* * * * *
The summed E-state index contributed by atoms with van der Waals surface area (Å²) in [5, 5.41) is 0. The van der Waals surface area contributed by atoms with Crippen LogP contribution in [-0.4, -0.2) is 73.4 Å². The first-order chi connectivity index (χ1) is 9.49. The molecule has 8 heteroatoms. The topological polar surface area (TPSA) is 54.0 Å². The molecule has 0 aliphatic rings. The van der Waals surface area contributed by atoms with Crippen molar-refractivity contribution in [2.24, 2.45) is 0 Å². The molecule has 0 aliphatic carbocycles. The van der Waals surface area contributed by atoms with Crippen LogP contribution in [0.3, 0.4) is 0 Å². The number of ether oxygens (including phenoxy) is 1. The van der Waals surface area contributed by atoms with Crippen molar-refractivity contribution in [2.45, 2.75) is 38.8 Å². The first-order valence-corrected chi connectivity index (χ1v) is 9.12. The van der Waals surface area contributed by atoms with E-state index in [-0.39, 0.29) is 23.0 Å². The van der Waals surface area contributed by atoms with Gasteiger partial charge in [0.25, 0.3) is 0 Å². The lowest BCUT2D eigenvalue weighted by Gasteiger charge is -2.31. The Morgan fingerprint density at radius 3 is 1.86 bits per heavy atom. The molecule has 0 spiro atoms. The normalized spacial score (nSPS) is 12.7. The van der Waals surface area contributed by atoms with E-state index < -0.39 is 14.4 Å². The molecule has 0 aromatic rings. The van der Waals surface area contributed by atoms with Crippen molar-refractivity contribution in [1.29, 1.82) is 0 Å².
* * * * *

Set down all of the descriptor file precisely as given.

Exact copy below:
The summed E-state index contributed by atoms with van der Waals surface area (Å²) in [5, 5.41) is 0. The van der Waals surface area contributed by atoms with Crippen LogP contribution in [-0.4, -0.2) is 73.4 Å². The first-order chi connectivity index (χ1) is 9.49. The molecule has 8 heteroatoms. The topological polar surface area (TPSA) is 54.0 Å². The molecule has 0 aliphatic rings. The van der Waals surface area contributed by atoms with Crippen molar-refractivity contribution in [2.24, 2.45) is 0 Å². The molecule has 0 aliphatic carbocycles. The van der Waals surface area contributed by atoms with Crippen LogP contribution in [0.3, 0.4) is 0 Å². The number of ether oxygens (including phenoxy) is 1. The van der Waals surface area contributed by atoms with Crippen molar-refractivity contribution in [2.45, 2.75) is 38.8 Å². The first-order valence-corrected chi connectivity index (χ1v) is 9.12. The van der Waals surface area contributed by atoms with E-state index in [-0.39, 0.29) is 23.0 Å². The van der Waals surface area contributed by atoms with Gasteiger partial charge in [0.25, 0.3) is 0 Å². The lowest BCUT2D eigenvalue weighted by Gasteiger charge is -2.31. The Morgan fingerprint density at radius 3 is 1.86 bits per heavy atom. The molecule has 0 spiro atoms. The normalized spacial score (nSPS) is 12.7. The van der Waals surface area contributed by atoms with E-state index < -0.39 is 14.4 Å². The molecule has 0 aromatic rings. The van der Waals surface area contributed by atoms with Crippen molar-refractivity contribution in [1.29, 1.82) is 0 Å².